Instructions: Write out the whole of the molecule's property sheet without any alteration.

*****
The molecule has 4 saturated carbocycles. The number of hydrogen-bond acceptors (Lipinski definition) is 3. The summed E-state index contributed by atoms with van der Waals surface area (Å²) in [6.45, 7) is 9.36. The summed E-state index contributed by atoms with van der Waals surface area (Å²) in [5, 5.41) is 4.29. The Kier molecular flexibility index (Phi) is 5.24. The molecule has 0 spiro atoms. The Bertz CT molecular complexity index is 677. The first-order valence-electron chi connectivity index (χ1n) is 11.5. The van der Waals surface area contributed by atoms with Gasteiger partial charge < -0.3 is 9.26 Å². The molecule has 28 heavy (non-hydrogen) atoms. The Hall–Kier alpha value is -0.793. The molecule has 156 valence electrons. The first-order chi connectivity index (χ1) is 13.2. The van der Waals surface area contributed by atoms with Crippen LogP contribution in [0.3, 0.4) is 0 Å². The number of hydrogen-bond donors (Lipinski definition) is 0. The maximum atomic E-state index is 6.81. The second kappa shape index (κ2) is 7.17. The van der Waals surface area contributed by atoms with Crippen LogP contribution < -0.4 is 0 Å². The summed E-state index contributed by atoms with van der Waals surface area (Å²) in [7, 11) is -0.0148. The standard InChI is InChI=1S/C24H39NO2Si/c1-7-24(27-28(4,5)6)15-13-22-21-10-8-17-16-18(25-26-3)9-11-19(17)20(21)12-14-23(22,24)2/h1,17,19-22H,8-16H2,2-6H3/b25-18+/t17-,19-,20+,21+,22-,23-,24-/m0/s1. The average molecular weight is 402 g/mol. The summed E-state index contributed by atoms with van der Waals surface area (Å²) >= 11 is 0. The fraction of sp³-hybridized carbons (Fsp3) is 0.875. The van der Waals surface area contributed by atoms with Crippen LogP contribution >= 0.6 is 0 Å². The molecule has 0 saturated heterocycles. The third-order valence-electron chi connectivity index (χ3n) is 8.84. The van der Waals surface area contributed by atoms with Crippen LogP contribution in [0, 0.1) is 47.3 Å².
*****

The molecule has 4 saturated carbocycles. The number of hydrogen-bond acceptors (Lipinski definition) is 3. The summed E-state index contributed by atoms with van der Waals surface area (Å²) in [6.45, 7) is 9.36. The summed E-state index contributed by atoms with van der Waals surface area (Å²) in [5, 5.41) is 4.29. The Kier molecular flexibility index (Phi) is 5.24. The molecule has 0 spiro atoms. The Bertz CT molecular complexity index is 677. The first-order valence-electron chi connectivity index (χ1n) is 11.5. The van der Waals surface area contributed by atoms with Gasteiger partial charge < -0.3 is 9.26 Å². The molecule has 28 heavy (non-hydrogen) atoms. The Hall–Kier alpha value is -0.793. The molecule has 156 valence electrons. The first-order chi connectivity index (χ1) is 13.2. The van der Waals surface area contributed by atoms with Crippen LogP contribution in [0.3, 0.4) is 0 Å². The number of hydrogen-bond donors (Lipinski definition) is 0. The maximum atomic E-state index is 6.81. The second kappa shape index (κ2) is 7.17. The van der Waals surface area contributed by atoms with Crippen LogP contribution < -0.4 is 0 Å². The summed E-state index contributed by atoms with van der Waals surface area (Å²) in [7, 11) is -0.0148. The standard InChI is InChI=1S/C24H39NO2Si/c1-7-24(27-28(4,5)6)15-13-22-21-10-8-17-16-18(25-26-3)9-11-19(17)20(21)12-14-23(22,24)2/h1,17,19-22H,8-16H2,2-6H3/b25-18+/t17-,19-,20+,21+,22-,23-,24-/m0/s1. The average molecular weight is 402 g/mol. The summed E-state index contributed by atoms with van der Waals surface area (Å²) >= 11 is 0. The fraction of sp³-hybridized carbons (Fsp3) is 0.875. The van der Waals surface area contributed by atoms with Crippen LogP contribution >= 0.6 is 0 Å². The molecule has 0 saturated heterocycles. The third-order valence-electron chi connectivity index (χ3n) is 8.84. The van der Waals surface area contributed by atoms with Crippen LogP contribution in [0, 0.1) is 47.3 Å².